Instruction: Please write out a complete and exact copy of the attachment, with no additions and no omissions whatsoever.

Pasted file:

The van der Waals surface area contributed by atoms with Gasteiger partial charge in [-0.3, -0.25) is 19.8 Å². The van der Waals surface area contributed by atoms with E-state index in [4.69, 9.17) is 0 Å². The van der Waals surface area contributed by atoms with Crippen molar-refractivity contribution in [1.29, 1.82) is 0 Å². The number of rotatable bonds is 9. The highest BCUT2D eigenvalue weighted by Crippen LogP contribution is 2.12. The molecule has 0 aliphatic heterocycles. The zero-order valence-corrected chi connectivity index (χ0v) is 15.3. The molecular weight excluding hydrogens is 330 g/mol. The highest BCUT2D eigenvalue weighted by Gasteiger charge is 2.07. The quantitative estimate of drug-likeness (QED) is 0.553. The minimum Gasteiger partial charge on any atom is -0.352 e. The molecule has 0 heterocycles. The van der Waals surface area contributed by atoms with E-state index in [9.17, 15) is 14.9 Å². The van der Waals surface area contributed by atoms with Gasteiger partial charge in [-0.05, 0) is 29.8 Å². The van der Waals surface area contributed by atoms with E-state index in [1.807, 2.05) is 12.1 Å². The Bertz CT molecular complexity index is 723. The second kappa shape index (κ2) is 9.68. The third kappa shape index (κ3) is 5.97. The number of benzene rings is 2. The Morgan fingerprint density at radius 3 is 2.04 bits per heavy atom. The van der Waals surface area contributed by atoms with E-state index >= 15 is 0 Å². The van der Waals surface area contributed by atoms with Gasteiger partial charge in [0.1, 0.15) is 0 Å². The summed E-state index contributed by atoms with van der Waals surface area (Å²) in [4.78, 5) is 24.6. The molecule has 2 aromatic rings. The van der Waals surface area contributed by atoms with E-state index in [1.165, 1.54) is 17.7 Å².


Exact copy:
The van der Waals surface area contributed by atoms with Gasteiger partial charge in [-0.3, -0.25) is 19.8 Å². The van der Waals surface area contributed by atoms with E-state index in [4.69, 9.17) is 0 Å². The van der Waals surface area contributed by atoms with Crippen molar-refractivity contribution in [1.29, 1.82) is 0 Å². The number of rotatable bonds is 9. The highest BCUT2D eigenvalue weighted by Crippen LogP contribution is 2.12. The molecule has 0 aliphatic heterocycles. The zero-order valence-corrected chi connectivity index (χ0v) is 15.3. The molecular weight excluding hydrogens is 330 g/mol. The highest BCUT2D eigenvalue weighted by Gasteiger charge is 2.07. The quantitative estimate of drug-likeness (QED) is 0.553. The minimum Gasteiger partial charge on any atom is -0.352 e. The molecule has 0 heterocycles. The van der Waals surface area contributed by atoms with E-state index in [9.17, 15) is 14.9 Å². The van der Waals surface area contributed by atoms with Gasteiger partial charge in [-0.05, 0) is 29.8 Å². The van der Waals surface area contributed by atoms with E-state index in [1.807, 2.05) is 12.1 Å². The Bertz CT molecular complexity index is 723. The second kappa shape index (κ2) is 9.68. The third kappa shape index (κ3) is 5.97. The number of benzene rings is 2. The Morgan fingerprint density at radius 3 is 2.04 bits per heavy atom. The van der Waals surface area contributed by atoms with E-state index >= 15 is 0 Å². The van der Waals surface area contributed by atoms with Gasteiger partial charge in [0.1, 0.15) is 0 Å². The summed E-state index contributed by atoms with van der Waals surface area (Å²) in [4.78, 5) is 24.6. The molecule has 2 aromatic rings. The van der Waals surface area contributed by atoms with E-state index in [1.165, 1.54) is 17.7 Å².